10 Summer Safety Tips to Share with Your Babysitter

Make sure your kids are safe this summer with these safety tips

Whether you need a full-time summer sitter to care for the kids while you work, or decide to hire a babysitter to take over a day of pool duty, run the kids to the park or just spend an afternoon playing with them in your own backyard, there are many summer safety factors to consider. 

First and foremost, make sure you have a responsible babysitter. UrbanSitter helps you to find sitters hired and reviewed by friends and parents from your school.

It’s easy to see if the sitter is First Aid and CPR-trained for added peace of mind, especially when choosing someone to care for your kids at a pool or beach.

Once you have found reliable help,follow these helpful guidelines to communicate summer safety with your babysitter:

  1. Share your emergency plan. If your child falls off the monkey bars at the park and the babysitter can’t reach you, whom should she call? Where’s the nearest ER? Leave her an emergency contact list that includes cell phone numbers, your home address and instructions on what to do in case of an emergency.
  1. Pack a ready-to-go tote bag of safety essentials for your babysitter. You’ll both feel good knowing she’s prepared. Include a first aid kit, sunscreen, insect repellent, water bottles, snacks and your emergency contacts.
  2. Practice sun smarts. Even on cloudy days, children can get sunburned. Protect kids with hats, sunglasses and a sunscreen that shields against both UVA and UVB rays. Medical professionals advise that babies under six months cannot wear sunscreen, and should not be exposed to sun.
  1. Never leave kids unattended at the pool or beach regardless of age or swimming ability. Swim vests and arm floats are helpful, but should never, ever replace a watchful babysitter. Is your sitter certified for child/infant CPR? If not, consider paying for them to take a course.
  2. Keep kids hydrated. Children can’t sweat like adults, so they are more prone to dehydration. The American Academy of Pediatrics recommends that kids have something to drink every twenty minutes when they are active. Tell your sitter to have sippy cups and water bottles handy and replenish often. Watch for signs of dehydration – such as listlessness, redness in the face and irritability.
  1. Enforce helmet safety. When riding bikes or scooters or skating, mandate a helmet. The AAP advises parents that 85 percent of all bike-related injuries could have been prevented if a helmet was worn.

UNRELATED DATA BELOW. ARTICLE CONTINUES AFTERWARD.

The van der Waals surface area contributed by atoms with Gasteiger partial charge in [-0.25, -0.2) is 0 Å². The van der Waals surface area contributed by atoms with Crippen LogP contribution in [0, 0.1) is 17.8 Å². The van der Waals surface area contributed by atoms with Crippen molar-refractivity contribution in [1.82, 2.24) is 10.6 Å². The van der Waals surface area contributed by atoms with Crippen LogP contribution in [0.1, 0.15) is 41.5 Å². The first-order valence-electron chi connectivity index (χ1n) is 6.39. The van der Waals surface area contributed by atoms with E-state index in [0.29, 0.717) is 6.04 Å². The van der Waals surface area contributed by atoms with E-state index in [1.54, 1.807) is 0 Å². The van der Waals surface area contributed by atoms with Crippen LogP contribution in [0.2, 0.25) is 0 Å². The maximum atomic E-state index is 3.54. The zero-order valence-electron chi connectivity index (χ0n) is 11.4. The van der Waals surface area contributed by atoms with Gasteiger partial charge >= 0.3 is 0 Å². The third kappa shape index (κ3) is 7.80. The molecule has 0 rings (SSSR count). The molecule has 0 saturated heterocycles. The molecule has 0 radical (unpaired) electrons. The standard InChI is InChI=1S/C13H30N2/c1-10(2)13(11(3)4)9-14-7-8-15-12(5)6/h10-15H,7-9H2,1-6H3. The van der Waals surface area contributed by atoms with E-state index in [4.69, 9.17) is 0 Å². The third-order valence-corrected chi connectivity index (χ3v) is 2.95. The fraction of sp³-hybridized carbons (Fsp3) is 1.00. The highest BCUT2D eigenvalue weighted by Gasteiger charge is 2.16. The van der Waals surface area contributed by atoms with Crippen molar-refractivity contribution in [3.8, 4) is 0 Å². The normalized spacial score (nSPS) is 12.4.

2. Prevent bug bites and stings. Provide your babysitter with non-toxic repellents to apply after sunscreen. Be watchful of any allergic reaction to stinks or bites, and know what to do if a reaction occurs. Include single-dose Benadryl in your summer tote, if appropriate. (Also, according to Yahoo! Health, ticks are “early, abundant and urban this year.”  Ticks are responsible for a variety of serious illnesses, like Lyme disease and Rocky Mountain Spotted Fever. If hiking, where protective clothing (long sleeves, long pants, tucking pants into socks), use tick/bug repellent, stay in the center of paths and keep away from overgrown areas. Experts say we should check ourselves and our kids thoroughly after spending time outdoors, especially if you were out among tall grasses and vegetation.)
  1. Impose safe pedestrian practices. Children should cross the street with the babysitter. Walking versus running is also an important rule to enforce. Avoid running out from between parked cars and use sidewalks whenever possible. When it doubt, hold hands!
  2. Make sure your home playground is safe. Falls cause 60 percent of playground injuries, so having a safe surface—such as woodchips or mulch—is critical. Concrete, asphalt or packed dirt surfaces are too hard and thereby dangerous.
  3. Never, ever leave a child in a car. Children should never be left alone inside of a car, even for just a minute or two. Heat is much more dangerous to kids than it is to adults. A young child’s core body temperature can increase three to five times faster than that of an adult when left in a hot vehicle.

Reviewing these summer safety tips with your babysitter will help you feel confident that he or she is prepared for the variables and will ensure that your kids are safe and happy.

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